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Easy Monitoring to Track Pasture and Rangeland Changes

By   /  June 12, 2017  /  3 Comments

All you need is your smart phone, maybe a shovel or fence post from the back of your truck, and the willingness to take a picture and email it to yourself and you’ve become a monitoring master!

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Would you like to have concrete proof of your management successes? Would you like to be able to ide
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About the author

Publisher, Editor and Author

Kathy worked with the Bureau of Land Management for 12 years before founding Livestock for Landscapes in 2004. Her twelve years at the agency allowed her to pursue her goal of helping communities find ways to live profitably AND sustainably in their environment. She has been researching and working with livestock as a land management tool for over a decade. When she's not helping farmers, ranchers and land managers on-site, she writes articles, and books, and edits videos to help others turn their livestock into landscape managers.


  1. Geralyn Devereaux says:

    My out of state family might think my Facebook posts are bragging on my garden but for me they are ways to let the family know my health status (am I well enough to do the work) and for me it has helped me chart times of year and types of experiments etc. When I post a picture I do fill in many details that must make them shake their heads but priceless info/dates/visuals for me and I am surprised how frequently useful! A simple phone that will send the picture to Messenger has done the trick for me.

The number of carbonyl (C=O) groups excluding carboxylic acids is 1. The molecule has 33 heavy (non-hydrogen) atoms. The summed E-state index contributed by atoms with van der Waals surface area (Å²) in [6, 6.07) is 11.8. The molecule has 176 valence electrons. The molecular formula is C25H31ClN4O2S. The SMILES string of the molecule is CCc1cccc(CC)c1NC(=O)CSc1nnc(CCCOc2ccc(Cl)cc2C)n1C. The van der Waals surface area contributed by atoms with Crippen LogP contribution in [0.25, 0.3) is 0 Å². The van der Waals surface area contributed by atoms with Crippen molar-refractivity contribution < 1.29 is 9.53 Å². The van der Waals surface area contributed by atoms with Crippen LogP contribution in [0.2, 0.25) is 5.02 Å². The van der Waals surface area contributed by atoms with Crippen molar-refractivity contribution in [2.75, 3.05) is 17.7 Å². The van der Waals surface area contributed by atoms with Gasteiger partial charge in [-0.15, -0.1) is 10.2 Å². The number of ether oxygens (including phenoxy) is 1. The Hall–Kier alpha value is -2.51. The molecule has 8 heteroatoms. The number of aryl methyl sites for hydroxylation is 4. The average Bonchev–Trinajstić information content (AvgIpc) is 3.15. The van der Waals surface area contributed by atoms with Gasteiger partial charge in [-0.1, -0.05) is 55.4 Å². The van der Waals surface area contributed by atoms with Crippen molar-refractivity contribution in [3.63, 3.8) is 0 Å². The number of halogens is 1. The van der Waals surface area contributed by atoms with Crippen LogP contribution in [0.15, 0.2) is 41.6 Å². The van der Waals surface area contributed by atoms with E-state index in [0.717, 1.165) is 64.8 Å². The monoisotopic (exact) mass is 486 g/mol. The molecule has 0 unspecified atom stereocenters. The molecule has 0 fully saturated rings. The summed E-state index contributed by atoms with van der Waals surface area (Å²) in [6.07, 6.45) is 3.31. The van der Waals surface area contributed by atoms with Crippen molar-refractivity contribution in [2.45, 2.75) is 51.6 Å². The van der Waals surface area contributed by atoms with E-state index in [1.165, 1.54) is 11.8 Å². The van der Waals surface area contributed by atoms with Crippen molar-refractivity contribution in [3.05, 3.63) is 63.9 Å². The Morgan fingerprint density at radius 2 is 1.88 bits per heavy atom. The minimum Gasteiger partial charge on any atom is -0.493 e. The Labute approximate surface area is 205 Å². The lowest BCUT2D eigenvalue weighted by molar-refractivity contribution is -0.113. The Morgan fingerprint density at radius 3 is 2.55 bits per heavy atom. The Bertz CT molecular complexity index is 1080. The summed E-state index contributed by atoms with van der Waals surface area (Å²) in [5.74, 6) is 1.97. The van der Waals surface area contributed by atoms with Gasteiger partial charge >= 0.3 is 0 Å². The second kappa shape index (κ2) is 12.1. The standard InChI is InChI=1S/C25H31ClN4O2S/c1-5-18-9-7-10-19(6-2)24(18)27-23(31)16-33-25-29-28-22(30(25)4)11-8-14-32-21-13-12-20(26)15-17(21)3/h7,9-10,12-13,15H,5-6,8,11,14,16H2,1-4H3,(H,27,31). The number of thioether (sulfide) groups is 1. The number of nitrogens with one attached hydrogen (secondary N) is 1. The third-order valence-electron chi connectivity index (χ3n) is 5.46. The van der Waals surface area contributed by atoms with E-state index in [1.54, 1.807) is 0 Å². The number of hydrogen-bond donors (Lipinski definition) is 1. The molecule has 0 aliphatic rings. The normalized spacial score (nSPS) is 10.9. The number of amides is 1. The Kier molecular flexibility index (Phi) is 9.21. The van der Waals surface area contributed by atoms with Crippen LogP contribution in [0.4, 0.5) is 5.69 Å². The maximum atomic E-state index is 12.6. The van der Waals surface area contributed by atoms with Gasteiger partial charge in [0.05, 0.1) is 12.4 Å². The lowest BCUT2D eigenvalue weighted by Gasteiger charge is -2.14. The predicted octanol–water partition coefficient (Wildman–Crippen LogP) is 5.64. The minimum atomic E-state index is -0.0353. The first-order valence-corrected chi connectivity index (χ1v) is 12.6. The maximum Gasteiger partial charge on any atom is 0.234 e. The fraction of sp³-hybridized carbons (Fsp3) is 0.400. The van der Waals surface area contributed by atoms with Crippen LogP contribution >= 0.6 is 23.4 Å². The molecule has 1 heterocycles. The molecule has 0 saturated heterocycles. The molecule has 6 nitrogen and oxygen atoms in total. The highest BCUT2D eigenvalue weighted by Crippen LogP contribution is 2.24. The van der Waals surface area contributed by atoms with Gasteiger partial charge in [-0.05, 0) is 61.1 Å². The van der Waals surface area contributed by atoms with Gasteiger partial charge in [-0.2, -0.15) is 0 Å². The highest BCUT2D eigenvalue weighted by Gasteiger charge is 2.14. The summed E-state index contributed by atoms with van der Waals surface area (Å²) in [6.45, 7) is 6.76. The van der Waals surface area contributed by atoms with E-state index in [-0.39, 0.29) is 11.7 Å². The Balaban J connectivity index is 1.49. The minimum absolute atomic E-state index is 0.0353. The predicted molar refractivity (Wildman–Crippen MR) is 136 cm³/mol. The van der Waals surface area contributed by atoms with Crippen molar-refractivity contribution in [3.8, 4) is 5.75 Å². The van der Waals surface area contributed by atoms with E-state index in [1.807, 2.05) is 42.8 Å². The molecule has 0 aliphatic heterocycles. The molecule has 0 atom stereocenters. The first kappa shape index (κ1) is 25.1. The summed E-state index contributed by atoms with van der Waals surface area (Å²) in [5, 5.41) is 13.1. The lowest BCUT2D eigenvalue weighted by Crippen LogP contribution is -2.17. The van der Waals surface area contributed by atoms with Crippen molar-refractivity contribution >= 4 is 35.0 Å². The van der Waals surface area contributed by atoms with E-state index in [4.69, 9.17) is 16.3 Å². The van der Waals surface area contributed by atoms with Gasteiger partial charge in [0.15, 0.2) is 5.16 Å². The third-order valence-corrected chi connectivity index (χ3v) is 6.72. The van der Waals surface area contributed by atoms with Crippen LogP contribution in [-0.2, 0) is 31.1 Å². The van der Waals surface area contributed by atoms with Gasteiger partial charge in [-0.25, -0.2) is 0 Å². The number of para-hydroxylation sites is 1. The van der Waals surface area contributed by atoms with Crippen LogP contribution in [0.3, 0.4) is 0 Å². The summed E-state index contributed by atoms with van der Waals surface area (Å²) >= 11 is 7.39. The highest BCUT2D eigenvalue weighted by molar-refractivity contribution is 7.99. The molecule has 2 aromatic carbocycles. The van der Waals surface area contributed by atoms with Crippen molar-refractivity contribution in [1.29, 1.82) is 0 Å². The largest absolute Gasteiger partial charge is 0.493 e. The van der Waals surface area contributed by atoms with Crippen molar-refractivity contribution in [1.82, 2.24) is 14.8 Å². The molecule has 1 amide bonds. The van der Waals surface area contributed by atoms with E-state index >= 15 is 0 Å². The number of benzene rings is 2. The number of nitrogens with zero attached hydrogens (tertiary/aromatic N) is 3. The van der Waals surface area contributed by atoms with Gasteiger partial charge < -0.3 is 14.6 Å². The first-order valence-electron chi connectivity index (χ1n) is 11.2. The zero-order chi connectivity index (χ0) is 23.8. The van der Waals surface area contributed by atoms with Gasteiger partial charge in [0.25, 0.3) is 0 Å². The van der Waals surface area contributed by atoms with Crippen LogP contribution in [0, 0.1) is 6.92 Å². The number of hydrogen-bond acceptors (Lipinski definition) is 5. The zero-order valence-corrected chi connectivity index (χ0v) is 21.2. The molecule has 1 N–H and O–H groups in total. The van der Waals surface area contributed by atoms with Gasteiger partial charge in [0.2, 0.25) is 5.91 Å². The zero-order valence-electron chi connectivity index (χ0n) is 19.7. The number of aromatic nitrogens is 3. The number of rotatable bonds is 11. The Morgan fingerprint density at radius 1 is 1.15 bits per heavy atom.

2. Dave George says:

    GrassSnap from UofNeb is a great electronic monitoring method with your phone. I still use camera and paper so my 3 ring book can be passed around. LtC George Custer’s photographer has some great photos of 1876 and Paul Horsted has the same spot in 1999; creating a great history recaptured. Keith Klement did the same from old range photos at Sheridan College in WY. Sooo I think I am creating a historical document everytime I take a documented photo location and describe the plants and environmental situation that I have observed. Range, pasture and forest monitoring is fun activity.

  3. DWK says:

    A few months ago, my wife and I learned how to use her smart phone to video tape some trees on our place. The nice thing about it was, I was able to speak and give a nice narrative to our film. With the aid of the pause button we were able to skip around the pasture. Now we are able to go back and film again and report progress, etc.

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